Updated from the original blog entry
The Anti-Candidate's Position on HEALTH CARE
Why does health care cost so much?
One, despite the naysayers and based only on our own experience, because it's so good. Good health care keeps us alive longer and nowadays often keeps our longer lives more active and enjoyable than ever before in history. That's worth something, isn't it?
Two, because it offers us options and features beyond what we've ever had before -- and we want them. You may as well ask why a Cadillac costs more than a Geo. Can the doctor guess what's going on inside us and make recommendations based on guesswork? Sure, but it's so much better when we can have an MRI or a CAT scan or whatever, because educated guesses are the best kind. (Is that to say that doctors and clinics never order unnecessary tests? No, but it seems those are more often required by insurers than healthcare providers.)
Three, because the bureaucracy is bloated and the costs of overhead and administration have gone up -- especially with respect to health insurance programs. The same observation (without the insurance angle) can be made of the education system, the government in general, etc. Adding new regulatory requirements or bureaucratic layers, as in (ahem) any nationalized healthcare scheme, is not going to improve that situation.
Four, and to our mind more important, health care costs so much because doctors have to spend too much of their money and time protecting themselves from frivolous lawsuits. Too many people are like rattlesnakes coiled up around the ankles of doctors and nurses and hospital administrators, waiting to strike if the slightest thing goes wrong in any phase of the diagnosis and treatment process.
There was a time, not long ago, when after a doctor had done all that they could do and the patient still died, people expressed their grief together, congenially. The doctor, who never wants to lose a patient, could express disappointment, regret, and perhaps even personal grief. The family understood that the doctor was a mere mortal, unable to stop the ravages of every disease or repair every injury, and might even clap the doctor on the back and say, "You did your best."
Not anymore. Now someone is bound to dig into every action, every notation, every medication, to see if the slightest error was made. They expect health care professionals to exercise godlike levels of judgment and skill, and if they turn out to be fallible then they exploit those failings, ruthlessly.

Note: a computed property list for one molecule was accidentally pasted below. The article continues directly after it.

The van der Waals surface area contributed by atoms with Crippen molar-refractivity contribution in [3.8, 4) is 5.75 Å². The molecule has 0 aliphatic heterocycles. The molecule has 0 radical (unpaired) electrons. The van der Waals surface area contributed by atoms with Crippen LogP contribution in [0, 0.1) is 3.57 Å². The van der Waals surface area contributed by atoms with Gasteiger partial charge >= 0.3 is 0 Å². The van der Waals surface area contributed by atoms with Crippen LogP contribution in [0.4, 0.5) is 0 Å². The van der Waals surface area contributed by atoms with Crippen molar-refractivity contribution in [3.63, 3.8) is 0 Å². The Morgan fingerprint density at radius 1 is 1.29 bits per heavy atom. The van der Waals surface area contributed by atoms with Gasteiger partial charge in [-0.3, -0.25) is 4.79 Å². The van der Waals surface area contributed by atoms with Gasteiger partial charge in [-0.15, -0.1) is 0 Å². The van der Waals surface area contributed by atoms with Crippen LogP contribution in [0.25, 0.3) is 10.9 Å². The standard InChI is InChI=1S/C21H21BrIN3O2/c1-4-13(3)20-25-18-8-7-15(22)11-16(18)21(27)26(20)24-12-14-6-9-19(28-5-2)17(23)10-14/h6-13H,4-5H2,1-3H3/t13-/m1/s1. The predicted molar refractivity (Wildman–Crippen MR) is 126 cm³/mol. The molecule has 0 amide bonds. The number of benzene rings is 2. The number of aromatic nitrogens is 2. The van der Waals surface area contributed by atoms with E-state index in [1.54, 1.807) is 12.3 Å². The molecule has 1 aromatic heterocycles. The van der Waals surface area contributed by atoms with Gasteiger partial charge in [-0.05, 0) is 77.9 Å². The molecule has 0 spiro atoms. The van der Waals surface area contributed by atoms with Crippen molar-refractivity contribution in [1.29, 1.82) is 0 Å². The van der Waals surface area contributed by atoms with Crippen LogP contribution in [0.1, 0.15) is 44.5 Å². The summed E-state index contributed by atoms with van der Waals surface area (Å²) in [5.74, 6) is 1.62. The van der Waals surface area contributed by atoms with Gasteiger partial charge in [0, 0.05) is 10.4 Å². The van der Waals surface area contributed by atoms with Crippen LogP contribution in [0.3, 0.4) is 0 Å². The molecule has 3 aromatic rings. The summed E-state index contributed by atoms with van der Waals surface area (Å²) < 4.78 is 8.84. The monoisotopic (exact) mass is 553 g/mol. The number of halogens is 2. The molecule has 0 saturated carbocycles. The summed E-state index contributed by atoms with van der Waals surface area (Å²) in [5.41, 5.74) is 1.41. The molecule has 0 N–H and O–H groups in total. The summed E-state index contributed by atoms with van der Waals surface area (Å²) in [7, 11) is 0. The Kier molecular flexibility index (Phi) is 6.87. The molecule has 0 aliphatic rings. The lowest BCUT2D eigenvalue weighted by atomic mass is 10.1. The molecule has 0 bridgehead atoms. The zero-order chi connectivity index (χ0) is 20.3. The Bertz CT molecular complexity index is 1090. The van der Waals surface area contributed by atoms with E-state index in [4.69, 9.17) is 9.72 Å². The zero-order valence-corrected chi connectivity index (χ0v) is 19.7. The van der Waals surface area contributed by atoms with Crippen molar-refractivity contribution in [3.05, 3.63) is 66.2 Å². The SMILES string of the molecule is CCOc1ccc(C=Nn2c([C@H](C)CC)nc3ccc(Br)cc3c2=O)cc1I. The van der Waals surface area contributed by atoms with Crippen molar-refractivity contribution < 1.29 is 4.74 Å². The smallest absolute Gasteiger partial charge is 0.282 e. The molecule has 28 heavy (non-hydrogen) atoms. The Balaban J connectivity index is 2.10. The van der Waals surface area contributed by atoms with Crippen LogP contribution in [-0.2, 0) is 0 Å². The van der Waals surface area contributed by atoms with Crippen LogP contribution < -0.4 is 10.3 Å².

Are there cases of negligence? Yes, but they represent only a tiny fraction of the cases and contacts that happen every year. But in our hyper-litigious and risk-averse society every risk is magnified out of all proportion and every mistake is a crisis.
How could we fix this? For years we've been a fan of tort reform, and we suggest two specific ideas:
First, by disallowing every lawsuit filed against any hospital, clinic, or provider within six months of any death or other injury alleged to be a result of care. Why? Because great emotional distress affects our ability to make good decisions. A year would be better, but some period of time is needed for the family to gain some perspective on the event and decide if they believe the provider was negligent or was acting in good faith. It would be even better if cases would be summarily dismissed if the plaintiff and their legal team planned the suit during the hiatus, even if they filed after the time period expired. This wouldn't end all ambulance-chasing, but it would reduce the number of frivolous, reactionary cases.
Second, by restricting the potential damage awards to be commensurate with the earning potential of the plaintiff and the injured party. As a (non-healthcare) example, if the hot coffee spilled in your lap will cause you to miss work, and the embarrassment of having spilled hot coffee in your lap will cause you to miss more work, then maybe you should be awarded an amount related to the amount of work you're likely to miss. Unless you're going to be out of work for 20 years and without your 50-grand-a-year paycheck, you shouldn't get any million-dollar payout.
Two simple ideas, neither of which stand any chance -- so we'll never know if they would make a difference or not. But we think they would.